'I've Been a Victim': Chris Wallace Says He's in 'Good Shape' After CNN+ Epic Failure
With the fast collapse of CNN+, the streaming service that launched at the end of March, CNN anchor Chris Wallace has finally broken his silence on the issue.
Wallace left his longtime position at Fox News for a new job with CNN and a slot hosting on CNN+. But now that the streaming service has folded, Wallace said doesn’t know where his career is headed, The Hill reported.
However, Wallace did say that he is in “good shape whether it’s at CNN or someplace else,” Mediaite reported.
Wallace was speaking Sunday at a live-streamed meeting of a New York City-area group called the Common Ground Committee, which aims to promote “public discourse.” Joining Wallace on the panel was Jonathan Karl, chief Washington correspondent of ABC News.
The event was moderated by former CBS News correspondent Jacqueline Adams, with the topic “Media, Politics, and Polarization.” About 20 minutes into the forum, she put the question of the future of news streaming services directly to Wallace.
“Chris, the proverbial elephant in the room is the surprising announcement that CNN+ is shutting down at the end of this week. How should news consumers react,” she asked.
“Are there already enough choices for news sources out there and are the days of streaming already over?”
“Wow that was quick,” Wallace answered. “It’s an interesting thing and I’ve been a victim of all of this in the last week.”
CNN+ launched on March 29, but after just a month, CNN’s parent company, Warner Bros. Discovery, announced last week it will be shut down on April 30.
“When I came over to CNN+, there were some very smart people … who were saying that the future of cable news was in great jeopardy because of that fact that you’re seeing people unbundle. They’re not getting these bid, getting these big, expensive 50-channel cable deals anymore …
“This was just a wave of the future and the idea was you’ve got to get a foothold in the streaming world because that’s where the future of news off the mainstream networks is going to be.
“Now you have some equally smart people that have come in with a diametrically opposed view. These are the new bosses at CNN+ — Warner Bros. Discovery — who’ve come to the conclusion that to have a narrow, niche product like a news streaming service doesn’t work.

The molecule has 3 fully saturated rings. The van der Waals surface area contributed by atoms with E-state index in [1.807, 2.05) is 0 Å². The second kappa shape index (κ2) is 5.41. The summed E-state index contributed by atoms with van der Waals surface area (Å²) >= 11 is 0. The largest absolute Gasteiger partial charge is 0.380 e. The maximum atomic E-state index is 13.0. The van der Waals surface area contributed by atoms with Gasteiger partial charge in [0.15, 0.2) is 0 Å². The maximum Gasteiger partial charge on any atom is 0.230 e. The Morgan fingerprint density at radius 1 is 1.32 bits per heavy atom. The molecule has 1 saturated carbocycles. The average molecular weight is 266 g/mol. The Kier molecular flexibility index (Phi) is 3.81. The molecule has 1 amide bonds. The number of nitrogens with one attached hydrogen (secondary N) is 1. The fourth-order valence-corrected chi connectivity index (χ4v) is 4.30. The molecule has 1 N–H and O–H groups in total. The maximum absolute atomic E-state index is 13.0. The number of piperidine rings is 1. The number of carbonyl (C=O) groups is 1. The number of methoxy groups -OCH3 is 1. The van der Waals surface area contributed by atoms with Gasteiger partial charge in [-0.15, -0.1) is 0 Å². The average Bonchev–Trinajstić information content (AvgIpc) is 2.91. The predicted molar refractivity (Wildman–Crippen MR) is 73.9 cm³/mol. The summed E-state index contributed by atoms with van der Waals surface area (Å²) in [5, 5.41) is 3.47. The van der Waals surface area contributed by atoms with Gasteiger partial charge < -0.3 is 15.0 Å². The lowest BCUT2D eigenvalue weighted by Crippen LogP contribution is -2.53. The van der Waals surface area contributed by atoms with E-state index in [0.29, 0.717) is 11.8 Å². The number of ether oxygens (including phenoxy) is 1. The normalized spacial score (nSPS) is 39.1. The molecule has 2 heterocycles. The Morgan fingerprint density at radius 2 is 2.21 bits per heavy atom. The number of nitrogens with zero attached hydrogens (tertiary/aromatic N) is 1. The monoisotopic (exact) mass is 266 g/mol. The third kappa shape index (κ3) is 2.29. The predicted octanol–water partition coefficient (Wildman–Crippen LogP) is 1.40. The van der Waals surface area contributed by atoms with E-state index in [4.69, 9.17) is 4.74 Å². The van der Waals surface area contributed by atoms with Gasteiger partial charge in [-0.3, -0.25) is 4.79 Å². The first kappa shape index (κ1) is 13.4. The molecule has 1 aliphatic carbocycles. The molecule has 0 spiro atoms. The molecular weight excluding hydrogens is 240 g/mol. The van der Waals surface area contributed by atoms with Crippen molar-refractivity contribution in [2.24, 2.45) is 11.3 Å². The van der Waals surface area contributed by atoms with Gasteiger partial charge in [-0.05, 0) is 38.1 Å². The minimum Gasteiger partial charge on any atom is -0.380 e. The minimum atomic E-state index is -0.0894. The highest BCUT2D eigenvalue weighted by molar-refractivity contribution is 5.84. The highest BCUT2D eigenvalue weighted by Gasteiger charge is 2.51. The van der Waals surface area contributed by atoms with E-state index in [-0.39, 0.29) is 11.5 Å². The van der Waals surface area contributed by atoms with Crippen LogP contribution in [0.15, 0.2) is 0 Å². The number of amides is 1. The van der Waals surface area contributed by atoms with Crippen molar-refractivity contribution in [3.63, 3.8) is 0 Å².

“I have absolutely no idea which is right and wrong, but the Discovery people are in charge and so they made the decision,” Wallace said.
The relaxed view Wallace presented Sunday was in contrast to reports of how he handled the collapse of CNN+ while it was still going on.
As the daily news about CNN+ kept getting worse, Wallace reportedly indulged in “daily breakdowns” and had his staff monitor how often promotions for his show were played.
At Sunday’s event, Wallace also noted how quickly the media landscape had changed, especially in light of the Netflix announcement last week that it had lost 200,000 subscribers in the first quarter of the year, leading its stock to plummet by 35 percent, as CNBC reported.
“Two weeks ago, streaming was king,” he said. “Now, we’ve had the decision on CNN+. The bad forecast about subscribers at Netflix. And suddenly, streaming is in ICU on life support.”
Wallace was anchoring the interview show “Who’s Talking to Chris Wallace?” on the streaming service.
Wallace told Adams he wasn’t worried about himself, but said he was concerned about all the employees of CNN+ who have found themselves out of a job thanks to the streaming service’s inability to prove it could be successful in a competitive media market.
“I am going to be fine. I’m in good shape, whether it’s at CNN or someplace else. Frankly, what I’m mostly concerned about right now – and very – is my team and hundreds of other people,” Wallace said.
“There were 300 people, I think, that had jobs at CNN+. Some of them had left CNN to go to streaming. Some of them had left other places, moved across the country. And so I think you’re seeing a lot of the anchors at CNN+ doing everything they can to protect the people that were working on their team,” he added.
This article appeared originally on The Western Journal.